A new fast food restaurant is on its way for Rotorua's eastern suburbs, one of several new developments contributing to a rise in residential and commercial building consents compared to last year.

The exterior and groundwork for Texas Chicken on Te Ngae Rd, which will be finished by the end of the year and will create 30 to 40 jobs, was one of the most valuable consents Rotorua Lakes Council granted in May.

In the year to May 31 the total value of building consents issues was $118 million, up from $99.5m at the same time last year.

In May 2018 alone, 130 consents were granted.

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Of those, 14 were commercial consents worth $2.7 million and 116 were residential consents worth $5.9 million.

The consents with the highest value in May were for an "addition to a shed" filed by Icing International Limited to the value of $1 million, and for the "shell for a fast food restaurant" to R & B Consultants to the value of $600,000.

R & B Consultants director Ray Cook said the consent included ground work and the exterior of the building and the interior would be fitted out separately by the tenant-to-be, Texas Chicken.

"We've applied for building consent for a fast food restaurant to be built. Construction has just started on site, we've demolished the existing building and ground work is happening," Cook said.

Cook estimated the restaurant at 334 Te Ngae Rd would be finished by the end of the year.

"Obviously we think it's a great location for the type of business going in there. It's going to be a great addition to the existing tenants," he said.

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The tenant, George Constantinou said the franchise had been looking to expand from its three Auckland stores for a couple of years when they found the Rotorua site.

"We're pretty excited to open up. It all fell into place. We did a lot of research on different areas," he said.

"It's a different alternative to what's existing in the New Zealand market and it will create a bit of interest."

Constantinou said the store would create 30 to 40 jobs when open as well as those created through construction. He hinted there may be more Texas Chicken stores to come.

Meanwhile, Bayleys agent Beth Millard said there were some exciting developments soon to be announced at Lynmore Junction, also off Te Ngae Rd.

Alongside Paul Sanford from Harcourts, the pair were working on a new tenant for stage three of Lynmore Junction, which was the empty shell at the site that runs between Motion Entertainment and the individual businesses.

"We are very close to being able to tell people what it is. There is a change to the resource consent in with the council currently ... What we have lined up there will be a perfect fit."

The most valuable consent granted in April was to Central North Island Free Kindergarten Association to restore a flood damaged building and extension to the existing floor plan, to the value of $300,000.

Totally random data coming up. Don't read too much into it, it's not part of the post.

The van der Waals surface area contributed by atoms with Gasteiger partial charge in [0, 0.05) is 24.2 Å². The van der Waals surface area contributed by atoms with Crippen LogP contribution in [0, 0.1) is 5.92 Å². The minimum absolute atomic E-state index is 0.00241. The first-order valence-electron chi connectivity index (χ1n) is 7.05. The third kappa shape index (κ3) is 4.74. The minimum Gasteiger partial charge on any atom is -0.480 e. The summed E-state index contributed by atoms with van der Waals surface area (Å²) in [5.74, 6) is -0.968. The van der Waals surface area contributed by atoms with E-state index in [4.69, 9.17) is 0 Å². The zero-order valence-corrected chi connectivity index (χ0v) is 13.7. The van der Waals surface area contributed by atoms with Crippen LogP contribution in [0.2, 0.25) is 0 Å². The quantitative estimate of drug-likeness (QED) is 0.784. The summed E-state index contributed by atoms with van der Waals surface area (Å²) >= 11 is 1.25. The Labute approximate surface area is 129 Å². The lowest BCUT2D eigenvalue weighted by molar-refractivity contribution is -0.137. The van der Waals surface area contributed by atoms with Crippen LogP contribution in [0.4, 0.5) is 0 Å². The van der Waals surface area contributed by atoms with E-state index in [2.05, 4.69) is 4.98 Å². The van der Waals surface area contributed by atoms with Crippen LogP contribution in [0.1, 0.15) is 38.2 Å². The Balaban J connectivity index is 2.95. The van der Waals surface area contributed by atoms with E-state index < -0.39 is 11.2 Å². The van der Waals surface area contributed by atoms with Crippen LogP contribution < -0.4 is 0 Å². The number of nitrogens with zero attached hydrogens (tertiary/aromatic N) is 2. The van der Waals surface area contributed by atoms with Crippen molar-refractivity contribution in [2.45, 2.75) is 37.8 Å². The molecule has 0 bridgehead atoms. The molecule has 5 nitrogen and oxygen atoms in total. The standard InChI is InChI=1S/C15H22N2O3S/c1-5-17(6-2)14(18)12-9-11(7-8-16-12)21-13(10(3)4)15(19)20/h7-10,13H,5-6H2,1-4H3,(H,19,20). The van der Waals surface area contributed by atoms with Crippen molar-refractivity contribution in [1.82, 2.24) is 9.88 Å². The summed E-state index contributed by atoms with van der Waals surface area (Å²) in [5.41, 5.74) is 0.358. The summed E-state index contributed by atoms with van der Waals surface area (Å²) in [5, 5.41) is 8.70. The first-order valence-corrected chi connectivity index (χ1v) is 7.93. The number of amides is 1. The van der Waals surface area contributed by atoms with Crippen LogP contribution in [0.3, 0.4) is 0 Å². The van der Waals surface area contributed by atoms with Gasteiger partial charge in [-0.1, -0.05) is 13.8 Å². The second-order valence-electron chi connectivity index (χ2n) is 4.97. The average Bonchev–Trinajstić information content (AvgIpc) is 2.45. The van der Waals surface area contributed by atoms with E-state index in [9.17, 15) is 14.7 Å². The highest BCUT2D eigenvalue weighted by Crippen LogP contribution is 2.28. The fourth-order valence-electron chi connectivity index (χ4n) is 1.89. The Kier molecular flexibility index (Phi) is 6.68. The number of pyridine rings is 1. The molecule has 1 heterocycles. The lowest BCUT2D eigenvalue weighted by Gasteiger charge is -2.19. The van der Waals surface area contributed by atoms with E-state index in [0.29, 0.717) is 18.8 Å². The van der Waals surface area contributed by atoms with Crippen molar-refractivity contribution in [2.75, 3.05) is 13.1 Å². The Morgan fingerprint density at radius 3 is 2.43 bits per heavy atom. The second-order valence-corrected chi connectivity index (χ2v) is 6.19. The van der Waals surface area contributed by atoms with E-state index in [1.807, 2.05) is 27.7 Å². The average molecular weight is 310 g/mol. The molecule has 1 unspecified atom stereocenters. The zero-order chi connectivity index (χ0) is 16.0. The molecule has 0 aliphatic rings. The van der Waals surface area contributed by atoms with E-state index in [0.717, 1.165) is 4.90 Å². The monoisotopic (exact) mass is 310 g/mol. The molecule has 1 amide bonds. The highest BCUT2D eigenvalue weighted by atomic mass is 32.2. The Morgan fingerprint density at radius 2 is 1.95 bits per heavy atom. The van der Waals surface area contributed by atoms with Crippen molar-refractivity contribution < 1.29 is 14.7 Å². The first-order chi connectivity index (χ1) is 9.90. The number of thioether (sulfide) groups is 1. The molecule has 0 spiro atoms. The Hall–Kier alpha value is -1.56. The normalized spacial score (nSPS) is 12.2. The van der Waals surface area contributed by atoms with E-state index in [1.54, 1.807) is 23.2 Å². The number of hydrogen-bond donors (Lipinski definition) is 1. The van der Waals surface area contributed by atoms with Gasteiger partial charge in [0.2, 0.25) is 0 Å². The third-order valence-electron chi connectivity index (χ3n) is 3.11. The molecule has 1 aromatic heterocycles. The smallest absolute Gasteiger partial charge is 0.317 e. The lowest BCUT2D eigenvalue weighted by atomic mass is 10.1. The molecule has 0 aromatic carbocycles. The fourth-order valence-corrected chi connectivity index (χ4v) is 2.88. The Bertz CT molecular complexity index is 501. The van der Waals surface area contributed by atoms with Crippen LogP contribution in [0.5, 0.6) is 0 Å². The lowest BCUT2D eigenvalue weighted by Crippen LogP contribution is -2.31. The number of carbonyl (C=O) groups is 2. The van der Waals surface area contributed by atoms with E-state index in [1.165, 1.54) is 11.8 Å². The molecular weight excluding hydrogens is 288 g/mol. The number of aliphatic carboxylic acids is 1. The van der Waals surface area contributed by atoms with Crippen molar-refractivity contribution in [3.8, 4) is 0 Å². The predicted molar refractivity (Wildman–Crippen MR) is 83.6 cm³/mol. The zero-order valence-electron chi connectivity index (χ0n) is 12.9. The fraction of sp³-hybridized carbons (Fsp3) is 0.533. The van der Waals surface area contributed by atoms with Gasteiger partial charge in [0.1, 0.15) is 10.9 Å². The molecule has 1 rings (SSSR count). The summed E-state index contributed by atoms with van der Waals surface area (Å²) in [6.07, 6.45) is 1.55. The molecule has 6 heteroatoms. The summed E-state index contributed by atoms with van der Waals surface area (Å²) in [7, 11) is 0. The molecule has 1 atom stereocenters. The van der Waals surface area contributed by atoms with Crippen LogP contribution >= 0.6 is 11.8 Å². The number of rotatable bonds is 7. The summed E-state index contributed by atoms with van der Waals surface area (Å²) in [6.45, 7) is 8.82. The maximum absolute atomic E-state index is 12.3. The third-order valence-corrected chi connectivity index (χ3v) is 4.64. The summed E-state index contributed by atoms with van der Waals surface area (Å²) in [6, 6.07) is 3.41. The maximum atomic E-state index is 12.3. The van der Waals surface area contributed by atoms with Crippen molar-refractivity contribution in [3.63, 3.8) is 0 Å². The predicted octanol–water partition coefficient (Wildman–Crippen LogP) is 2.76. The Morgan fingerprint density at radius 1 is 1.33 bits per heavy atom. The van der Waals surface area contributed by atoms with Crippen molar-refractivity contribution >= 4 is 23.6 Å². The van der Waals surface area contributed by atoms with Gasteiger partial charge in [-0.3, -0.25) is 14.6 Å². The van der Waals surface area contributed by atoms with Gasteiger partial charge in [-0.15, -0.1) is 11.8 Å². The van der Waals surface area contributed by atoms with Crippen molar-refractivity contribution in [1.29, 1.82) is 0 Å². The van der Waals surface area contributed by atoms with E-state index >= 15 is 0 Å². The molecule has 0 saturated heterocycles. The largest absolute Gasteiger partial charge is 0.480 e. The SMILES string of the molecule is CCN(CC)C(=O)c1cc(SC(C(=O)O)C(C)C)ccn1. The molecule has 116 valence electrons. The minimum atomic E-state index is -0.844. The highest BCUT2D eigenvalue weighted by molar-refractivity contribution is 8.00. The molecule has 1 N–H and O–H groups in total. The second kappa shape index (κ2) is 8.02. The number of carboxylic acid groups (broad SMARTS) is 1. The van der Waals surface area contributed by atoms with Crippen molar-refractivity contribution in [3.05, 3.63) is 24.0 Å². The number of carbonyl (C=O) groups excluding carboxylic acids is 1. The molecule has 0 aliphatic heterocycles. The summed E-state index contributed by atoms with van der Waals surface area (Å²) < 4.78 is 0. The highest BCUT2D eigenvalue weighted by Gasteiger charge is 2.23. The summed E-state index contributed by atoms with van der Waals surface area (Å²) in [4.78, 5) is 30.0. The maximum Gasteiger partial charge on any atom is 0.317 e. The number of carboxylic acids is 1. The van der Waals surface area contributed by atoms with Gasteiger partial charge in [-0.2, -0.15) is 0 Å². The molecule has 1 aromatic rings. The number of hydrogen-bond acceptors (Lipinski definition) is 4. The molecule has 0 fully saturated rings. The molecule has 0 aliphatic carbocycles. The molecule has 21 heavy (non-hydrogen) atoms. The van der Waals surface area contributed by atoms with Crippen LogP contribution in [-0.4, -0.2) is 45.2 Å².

Central Kids chief executive Philip Grady said the work would take two to three months and followed bad flooding to the Owhata-based kindergarten last year.

"We wanted to use this opportunity to renovate and modernise the building. Within that it's a full internal revamp and extension to make the entrance more user-friendly for families and children coming in," he said.

Pukeroa Oruawhata general manager Peter Faulkner said there were not any more vacancies at Trade Central but he couldn't reveal what businesses were bound for the site.

"We've actually received or continued to receive strong interest from prospective tenants. To be honest I think it's the drawing power of Kmart," Faulkner said.

Residential consents can be for anything from additions to a house to re-jibbing, while commercial consents can include shop fit outs or new sheds.

One shop currently being fit out is Nando's on Tutanekai St.

Former owner and Rotorua councillor Raj Kumar said that was overdue.

"When I did it, that was October 2007. It's been almost 10 years so that was outdated," he said.

The fit-out is expected to run for five to six weeks and began at the start of June.

Rotorua Lakes Council's operations group manager Henry Weston said the type of consents being filed was changing.

"In the past, consents tended to be for infill lots but that has now shifted to include lifestyle and multi-lot subdivisions," Weston said.

"At the moment there are a handful of large residential developments either consented or in pre-application discussions so it's looking positive in terms of upcoming developments."

He said perceptions of Rotorua had changed and the council dealt with a lot of inquiries from developers outside the area.

"Land owners and developers, in general, are more confident and the value of land now means there will be a return for them," he said.

There is also space for new development on the corner of Te Ngae Rd and Marguerita St.
Two lots on the corner have been leased to Waitomo Fuel and a liquor store and four more are available.

Figures for year to May 31
•Total value of building consents issued $118m, up from $99.5m at the same time last year.
•146 building consents for new dwellings, up from 90 at the same time last year.
•83 subdivision consents issued with 152 potential additional lots (92 residential and 59 lifestyle).
•Council is currently processing subdivision consents for a further 78 lots (40 lifestyle, 26 green field residential and 12 infill lots).